Inequality & Sustainability Reporting: Unveiling the Overlooked Connection in the Business World

Inequality and sustainability reporting : addressing climate change requires businesses to ensure their sustainability strategies do not further deepen existing inequalities. 
In the labyrinth of corporate complexities, the link between climate change and its unequal repercussions often slips into obscurity. For a truly transformative leap towards sustainability, it’s imperative for businesses to acknowledge and address the social disparities and injustices intertwined with environmental concerns. The introduction of sustainability reporting can become a powerful catalyst in this holistic transformation.


The Blind Spot in Sustainable Business Practices: Inequality

A glaring omission in global sustainable development strategies is the escalating inequality levels. This oversight represents not just a humanitarian catastrophe but also a formidable barrier to achieving significant and long-lasting sustainable change.
The data speaks volumes: Credit Suisse points out that over the last decade, the world’s wealthiest 1% raked in 54% of the newly created $127.5 trillion in wealth. In stark contrast, a mere 0.7% trickled down to the bottom half of the global population, primarily residing in the Global South. This reality is increasingly resonating in the business world, highlighting inequality as a systemic risk that can undermine trust, instigate unrest, stifle economic growth, and unravel social bonds.
In a wake-up call, the Business Commission to Tackle Inequality (BCTI), with more than 30 multinational corporations at its helm, released a report underlining the detrimental effects of rising inequality on businesses. These include increased volatility in the business environment, supply chain insecurity, erosion of productivity and innovation, regulatory risks, and reputational damage.
This report marks a shift in investor priorities as they now recognize corporate performance on inequality as a systemic risk factor. Responding to this trend, the development of a new framework for disclosing social and inequality-related risks is underway, following the pattern of the Task Force on Climate-related Financial Disclosures (TCFD) and the Task Force on Nature-related Financial Disclosures (TNFD).

Inequality and Climate Change: An Intertwining Spiral

Inequality, with its profound humanitarian and economic costs, also hampers our ability to tackle global existential threats such as climate change. As wealthy countries outsource labor and industries to developing nations, unregulated and less sustainable practices drive up emissions. At the same time, poverty forces these communities into a corner, leading to harmful agricultural practices, deforestation, and overexploitation of natural resources.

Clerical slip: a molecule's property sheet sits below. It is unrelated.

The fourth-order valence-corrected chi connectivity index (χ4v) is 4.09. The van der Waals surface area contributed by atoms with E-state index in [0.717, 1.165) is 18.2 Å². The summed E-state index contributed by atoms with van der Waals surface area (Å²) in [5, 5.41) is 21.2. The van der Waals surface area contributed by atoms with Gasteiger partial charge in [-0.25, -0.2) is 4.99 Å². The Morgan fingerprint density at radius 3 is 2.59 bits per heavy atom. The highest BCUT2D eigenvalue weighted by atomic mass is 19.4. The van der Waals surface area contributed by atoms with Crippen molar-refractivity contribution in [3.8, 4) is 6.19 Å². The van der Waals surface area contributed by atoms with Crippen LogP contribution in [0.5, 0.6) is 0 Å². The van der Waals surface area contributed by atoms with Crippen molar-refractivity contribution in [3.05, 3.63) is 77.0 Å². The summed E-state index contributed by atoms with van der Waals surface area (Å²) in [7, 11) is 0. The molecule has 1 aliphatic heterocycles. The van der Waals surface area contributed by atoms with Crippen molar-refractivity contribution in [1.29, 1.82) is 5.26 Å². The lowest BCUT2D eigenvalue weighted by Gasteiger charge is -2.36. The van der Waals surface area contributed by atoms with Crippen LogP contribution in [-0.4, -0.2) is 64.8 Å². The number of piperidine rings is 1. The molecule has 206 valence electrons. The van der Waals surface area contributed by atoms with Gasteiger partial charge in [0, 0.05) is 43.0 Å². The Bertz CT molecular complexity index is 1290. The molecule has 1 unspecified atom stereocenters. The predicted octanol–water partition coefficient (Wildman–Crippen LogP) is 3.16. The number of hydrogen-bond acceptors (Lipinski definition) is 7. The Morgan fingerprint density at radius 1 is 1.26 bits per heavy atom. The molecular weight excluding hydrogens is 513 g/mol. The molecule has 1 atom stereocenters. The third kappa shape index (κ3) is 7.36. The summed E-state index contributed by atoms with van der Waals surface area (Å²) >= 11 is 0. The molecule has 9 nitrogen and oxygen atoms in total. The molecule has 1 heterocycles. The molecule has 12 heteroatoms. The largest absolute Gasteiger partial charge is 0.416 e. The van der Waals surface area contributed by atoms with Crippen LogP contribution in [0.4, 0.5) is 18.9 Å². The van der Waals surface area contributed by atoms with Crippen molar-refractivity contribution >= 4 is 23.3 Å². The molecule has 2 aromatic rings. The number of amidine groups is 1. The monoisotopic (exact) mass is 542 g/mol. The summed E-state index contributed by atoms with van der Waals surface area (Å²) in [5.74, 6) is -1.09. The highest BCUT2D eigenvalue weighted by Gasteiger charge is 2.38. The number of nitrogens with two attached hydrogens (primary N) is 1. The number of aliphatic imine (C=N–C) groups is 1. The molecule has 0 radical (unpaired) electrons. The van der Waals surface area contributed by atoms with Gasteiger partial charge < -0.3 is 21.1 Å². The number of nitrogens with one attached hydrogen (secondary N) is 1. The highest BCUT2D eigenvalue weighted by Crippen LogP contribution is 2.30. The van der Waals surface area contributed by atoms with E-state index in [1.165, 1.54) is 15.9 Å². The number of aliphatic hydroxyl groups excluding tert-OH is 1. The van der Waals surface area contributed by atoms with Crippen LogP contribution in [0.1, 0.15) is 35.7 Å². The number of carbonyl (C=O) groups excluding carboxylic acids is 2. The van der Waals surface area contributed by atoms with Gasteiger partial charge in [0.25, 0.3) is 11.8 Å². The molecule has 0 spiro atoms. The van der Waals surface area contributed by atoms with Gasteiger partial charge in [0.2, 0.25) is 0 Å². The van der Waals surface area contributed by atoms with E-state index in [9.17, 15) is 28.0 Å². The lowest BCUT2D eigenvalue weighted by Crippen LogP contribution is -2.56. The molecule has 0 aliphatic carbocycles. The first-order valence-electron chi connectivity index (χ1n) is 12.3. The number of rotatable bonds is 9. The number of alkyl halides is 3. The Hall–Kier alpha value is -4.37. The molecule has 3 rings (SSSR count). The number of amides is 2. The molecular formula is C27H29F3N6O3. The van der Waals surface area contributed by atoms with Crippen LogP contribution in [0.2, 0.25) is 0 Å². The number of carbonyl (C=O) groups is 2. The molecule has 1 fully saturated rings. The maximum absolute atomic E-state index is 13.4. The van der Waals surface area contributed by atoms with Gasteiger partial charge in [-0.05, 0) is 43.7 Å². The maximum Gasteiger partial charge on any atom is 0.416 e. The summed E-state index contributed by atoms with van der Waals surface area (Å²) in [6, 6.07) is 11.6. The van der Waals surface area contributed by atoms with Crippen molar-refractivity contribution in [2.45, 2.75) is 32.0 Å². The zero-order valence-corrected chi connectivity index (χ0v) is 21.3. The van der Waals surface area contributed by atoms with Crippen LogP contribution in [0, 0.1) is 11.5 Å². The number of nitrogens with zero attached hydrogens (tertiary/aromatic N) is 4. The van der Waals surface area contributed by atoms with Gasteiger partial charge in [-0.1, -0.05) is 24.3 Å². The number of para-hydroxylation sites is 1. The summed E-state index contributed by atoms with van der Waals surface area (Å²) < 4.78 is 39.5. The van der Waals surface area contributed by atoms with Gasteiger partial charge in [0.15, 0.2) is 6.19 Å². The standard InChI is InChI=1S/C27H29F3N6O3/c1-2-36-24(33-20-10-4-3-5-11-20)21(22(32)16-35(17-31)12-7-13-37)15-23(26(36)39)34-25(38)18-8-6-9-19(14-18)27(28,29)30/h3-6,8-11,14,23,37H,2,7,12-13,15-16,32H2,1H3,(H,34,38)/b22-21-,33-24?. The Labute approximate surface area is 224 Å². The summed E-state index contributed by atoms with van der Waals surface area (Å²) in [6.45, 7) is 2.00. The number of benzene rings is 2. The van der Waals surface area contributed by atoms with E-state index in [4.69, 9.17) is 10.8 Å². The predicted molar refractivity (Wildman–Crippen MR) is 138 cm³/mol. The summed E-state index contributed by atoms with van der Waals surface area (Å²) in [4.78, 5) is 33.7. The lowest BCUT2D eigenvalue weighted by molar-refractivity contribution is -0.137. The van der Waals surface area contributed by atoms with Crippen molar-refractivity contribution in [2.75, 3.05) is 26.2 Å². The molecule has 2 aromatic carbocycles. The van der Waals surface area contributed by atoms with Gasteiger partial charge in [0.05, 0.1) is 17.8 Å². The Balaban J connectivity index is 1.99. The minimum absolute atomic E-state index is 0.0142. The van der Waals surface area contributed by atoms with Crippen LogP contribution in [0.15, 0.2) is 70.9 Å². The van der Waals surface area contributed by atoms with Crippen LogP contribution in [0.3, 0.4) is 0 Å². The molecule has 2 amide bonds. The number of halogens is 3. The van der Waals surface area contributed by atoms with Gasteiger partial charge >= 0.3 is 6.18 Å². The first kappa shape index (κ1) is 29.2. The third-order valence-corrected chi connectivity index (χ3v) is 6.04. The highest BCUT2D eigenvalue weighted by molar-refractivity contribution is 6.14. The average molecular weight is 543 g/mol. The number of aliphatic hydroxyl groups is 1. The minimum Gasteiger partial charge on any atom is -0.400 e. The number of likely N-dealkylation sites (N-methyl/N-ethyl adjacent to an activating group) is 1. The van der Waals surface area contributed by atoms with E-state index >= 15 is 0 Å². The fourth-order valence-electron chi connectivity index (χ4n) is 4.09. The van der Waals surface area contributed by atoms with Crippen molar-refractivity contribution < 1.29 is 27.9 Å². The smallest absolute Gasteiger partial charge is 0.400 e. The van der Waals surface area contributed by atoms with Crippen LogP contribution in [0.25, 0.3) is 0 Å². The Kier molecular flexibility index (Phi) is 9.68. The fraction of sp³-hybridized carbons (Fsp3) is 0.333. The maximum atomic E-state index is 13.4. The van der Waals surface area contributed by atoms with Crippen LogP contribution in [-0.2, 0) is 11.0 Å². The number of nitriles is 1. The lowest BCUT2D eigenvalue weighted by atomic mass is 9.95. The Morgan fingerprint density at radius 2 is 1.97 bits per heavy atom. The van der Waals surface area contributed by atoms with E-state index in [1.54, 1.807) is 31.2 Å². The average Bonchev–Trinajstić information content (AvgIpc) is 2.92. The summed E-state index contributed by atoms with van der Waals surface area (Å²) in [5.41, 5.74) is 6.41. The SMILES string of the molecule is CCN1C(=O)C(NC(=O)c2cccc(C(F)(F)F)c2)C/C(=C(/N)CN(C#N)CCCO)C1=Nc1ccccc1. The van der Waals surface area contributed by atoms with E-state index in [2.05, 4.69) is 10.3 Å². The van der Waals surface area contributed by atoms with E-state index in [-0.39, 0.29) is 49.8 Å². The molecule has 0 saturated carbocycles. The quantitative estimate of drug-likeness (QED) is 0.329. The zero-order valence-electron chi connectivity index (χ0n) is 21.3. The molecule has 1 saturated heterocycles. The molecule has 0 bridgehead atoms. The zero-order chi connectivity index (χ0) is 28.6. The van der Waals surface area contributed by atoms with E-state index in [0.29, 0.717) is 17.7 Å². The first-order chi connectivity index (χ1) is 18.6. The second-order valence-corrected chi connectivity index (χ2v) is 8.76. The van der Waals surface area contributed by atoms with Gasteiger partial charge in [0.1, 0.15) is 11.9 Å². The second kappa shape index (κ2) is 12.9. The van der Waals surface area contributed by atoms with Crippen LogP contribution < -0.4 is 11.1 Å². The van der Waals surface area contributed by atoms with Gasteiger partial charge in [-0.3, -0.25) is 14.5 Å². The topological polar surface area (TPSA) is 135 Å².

In a vicious cycle, climate change, fueled by inequality, exacerbates inequality even further. As the climate worsens, access to crucial resources diminishes, which deepens insecurity and inequality.

Embracing Inclusivity in Sustainability Reporting

Effective solutions necessitate the inclusion of those most affected by climate change yet often neglected in crucial discussions. Sustainability reporting, when implemented inclusively, can bring these marginalized voices to the fore, enriching our understanding of climate issues and enhancing the relevance and success of the solutions proposed.
The introduction of ‘double materiality’ encourages businesses to engage with two stakeholder groups: users of information and ‘rightsholders’ — those affected by the organization’s activities. The inclusion of rightsholders in sustainability reporting provides a more comprehensive view of the potential impacts of climate change, leading to more equitable and informed decisions.
To truly combat climate change, businesses need to ensure their sustainability strategies and reporting practices do not exacerbate existing inequalities. The new frameworks provided by double materiality and BCTI offer invaluable tools to assess and disclose impacts on sustainability-related issues.
By adopting a more holistic approach to sustainability reporting and impact, businesses can pave the way for reducing inequalities and achieving meaningful, sustainable change. The intersection of sustainability, inequality, and social justice, once a blind spot, can finally become the cornerstone of corporate sustainability strategies.

Lead image courtesy of Quang Nguyen Vinh from Pexels.